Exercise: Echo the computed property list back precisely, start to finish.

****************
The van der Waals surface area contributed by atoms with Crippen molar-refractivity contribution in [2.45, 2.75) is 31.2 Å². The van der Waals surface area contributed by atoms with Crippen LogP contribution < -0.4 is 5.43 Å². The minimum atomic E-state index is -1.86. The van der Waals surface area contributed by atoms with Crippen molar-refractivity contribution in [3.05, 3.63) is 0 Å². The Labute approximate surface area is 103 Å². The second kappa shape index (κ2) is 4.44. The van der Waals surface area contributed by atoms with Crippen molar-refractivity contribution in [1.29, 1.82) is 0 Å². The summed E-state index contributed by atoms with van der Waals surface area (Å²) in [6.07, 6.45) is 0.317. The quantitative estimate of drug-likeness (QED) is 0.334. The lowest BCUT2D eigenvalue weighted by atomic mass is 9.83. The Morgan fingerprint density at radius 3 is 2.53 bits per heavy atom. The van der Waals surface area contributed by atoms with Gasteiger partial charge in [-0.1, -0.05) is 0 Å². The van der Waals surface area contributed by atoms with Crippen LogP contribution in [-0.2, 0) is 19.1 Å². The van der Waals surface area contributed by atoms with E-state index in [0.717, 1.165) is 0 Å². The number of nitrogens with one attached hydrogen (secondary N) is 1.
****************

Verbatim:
The van der Waals surface area contributed by atoms with Crippen molar-refractivity contribution in [2.45, 2.75) is 31.2 Å². The van der Waals surface area contributed by atoms with Crippen LogP contribution < -0.4 is 5.43 Å². The minimum atomic E-state index is -1.86. The van der Waals surface area contributed by atoms with Crippen molar-refractivity contribution in [3.05, 3.63) is 0 Å². The Labute approximate surface area is 103 Å². The second kappa shape index (κ2) is 4.44. The van der Waals surface area contributed by atoms with Crippen molar-refractivity contribution in [1.29, 1.82) is 0 Å². The summed E-state index contributed by atoms with van der Waals surface area (Å²) in [6.07, 6.45) is 0.317. The quantitative estimate of drug-likeness (QED) is 0.334. The lowest BCUT2D eigenvalue weighted by atomic mass is 9.83. The Morgan fingerprint density at radius 3 is 2.53 bits per heavy atom. The van der Waals surface area contributed by atoms with Gasteiger partial charge in [-0.1, -0.05) is 0 Å². The van der Waals surface area contributed by atoms with Crippen LogP contribution in [-0.2, 0) is 19.1 Å². The van der Waals surface area contributed by atoms with E-state index in [0.717, 1.165) is 0 Å². The number of nitrogens with one attached hydrogen (secondary N) is 1.